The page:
Revered folk singer Joan Baez sings of the Emanuel AME Church shooting and President Barack Obama's healing words in a song included in her latest — and final — career album.
"The President Sang Amazing Grace" touches on the murderous attack by Dylann Roof and the recovery Charleston went through following the loss of nine church members.
"A young man came to a house of prayer," the lyrics go.
"They did not ask what brought him there. He was not friend, he was not kin but they opened the door and let him in.
"And for an hour the stranger stayed. He sat with them and he seemed to pray. But then the young man drew a gun and killed nine people, old and young."
The song continues into when Obama sang at the eulogy and funeral for the Rev. Clementa Pinckney.
"In Charleston in the month of June, the mourners gathered in a room.
"The president came to speak some words, and the camera rolled and the nation heard.
"But no words could say what must be said for all the living and the dead. So on that day and in that place, the president sang 'Amazing Grace.'”
The song appears on her new album "Whistle Down the Wind," released earlier this month.
Pennsylvania singer-songwriter Zoe Mulford wrote the song not long after the 2015 shooting. Baez reportedly reached out to Mulford for permission to cover the song after hearing it on the radio.
"She did it in such a beautiful way that's as dark as it is beautiful," Baez told Rolling Stone.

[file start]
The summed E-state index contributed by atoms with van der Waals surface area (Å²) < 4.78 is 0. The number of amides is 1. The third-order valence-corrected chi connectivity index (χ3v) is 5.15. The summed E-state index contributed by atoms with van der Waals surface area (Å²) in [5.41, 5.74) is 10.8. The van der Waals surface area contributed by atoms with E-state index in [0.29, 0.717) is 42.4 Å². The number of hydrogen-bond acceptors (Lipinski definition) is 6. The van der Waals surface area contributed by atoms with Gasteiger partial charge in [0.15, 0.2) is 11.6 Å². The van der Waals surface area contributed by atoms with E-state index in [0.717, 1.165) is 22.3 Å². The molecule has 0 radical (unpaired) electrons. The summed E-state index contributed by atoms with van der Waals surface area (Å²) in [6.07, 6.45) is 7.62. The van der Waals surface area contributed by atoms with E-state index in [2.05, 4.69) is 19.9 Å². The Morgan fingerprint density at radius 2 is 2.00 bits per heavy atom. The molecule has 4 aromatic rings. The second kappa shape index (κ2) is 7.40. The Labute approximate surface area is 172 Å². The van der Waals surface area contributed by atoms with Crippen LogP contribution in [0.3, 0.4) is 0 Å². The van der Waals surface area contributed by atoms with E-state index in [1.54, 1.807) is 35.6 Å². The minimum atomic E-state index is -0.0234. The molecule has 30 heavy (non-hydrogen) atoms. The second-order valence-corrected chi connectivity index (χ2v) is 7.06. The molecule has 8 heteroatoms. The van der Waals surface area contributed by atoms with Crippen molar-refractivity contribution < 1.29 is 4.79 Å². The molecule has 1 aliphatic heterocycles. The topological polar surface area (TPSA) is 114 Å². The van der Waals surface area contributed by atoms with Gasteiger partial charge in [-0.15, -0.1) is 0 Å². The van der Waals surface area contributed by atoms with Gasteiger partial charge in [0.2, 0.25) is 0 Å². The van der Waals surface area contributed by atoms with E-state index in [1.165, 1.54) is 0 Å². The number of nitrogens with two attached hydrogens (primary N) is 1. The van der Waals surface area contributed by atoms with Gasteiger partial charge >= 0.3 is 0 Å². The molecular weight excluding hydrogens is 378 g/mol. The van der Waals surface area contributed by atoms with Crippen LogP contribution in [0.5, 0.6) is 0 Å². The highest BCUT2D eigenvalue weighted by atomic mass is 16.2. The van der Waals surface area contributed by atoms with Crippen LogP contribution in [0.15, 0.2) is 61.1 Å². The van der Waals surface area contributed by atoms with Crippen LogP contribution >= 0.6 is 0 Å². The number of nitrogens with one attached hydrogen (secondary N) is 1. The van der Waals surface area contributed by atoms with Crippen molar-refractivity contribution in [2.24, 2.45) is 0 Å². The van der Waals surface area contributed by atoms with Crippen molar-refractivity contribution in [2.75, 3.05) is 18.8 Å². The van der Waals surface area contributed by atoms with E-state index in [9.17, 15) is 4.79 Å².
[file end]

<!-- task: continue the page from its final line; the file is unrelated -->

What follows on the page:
Particularly powerful is an animated video tied to the song, which was directed and animated by Jeff Scher. It premiered Tuesday on The Atlantic magazine's website.
For 3 minutes and 20 seconds, the piece uses watercolor and pastel to illustrate the exterior of Emanuel AME Church, along with moments from Pinckney's funeral at the TD Arena in Charleston and portraits of the nine individual shooting victims.
The Rev. Sharon Risher, whose mother died at Emanuel, saw the video Tuesday night after a friend from seminary sent it to her.
Risher describes herself as someone who feels emotions in big ways, but said she did not cry when she watched the video.
"This time, there were no tears. It was just a beating of my heart and pride," she said by phone. "It was just something, this feeling, that settled right there in my heart knowing that people are not forgetting them."
Her mother, Ethel Lance, was Emanuel's sexton and a devoted lifelong member of the church.
Since the tragedy, Risher has been outspoken about the nation's gun laws as one of the national spokespersons for the grassroots advocacy groups Everytown and Moms Demand Gun Sense.
At the heart of everything she does is her mother.
"I talk to Momma a lot and tell her all the wonderful creations for them. I pray I will get the opportunity to thank Joan Baez in person," Risher told The Post and Courier.
Scher, who animated the video, told The Atlantic that he chose watercolor and pastel to evoke emotion and to honor the lives of the nine victims.
"I wanted the scenes to feel like they were blooming from the white of the paper, like a photograph in a developer or a memory emerging from a cloud. I wanted it to feel as if the scenes were being remembered ... which is really the grand goal of the song," Scher said.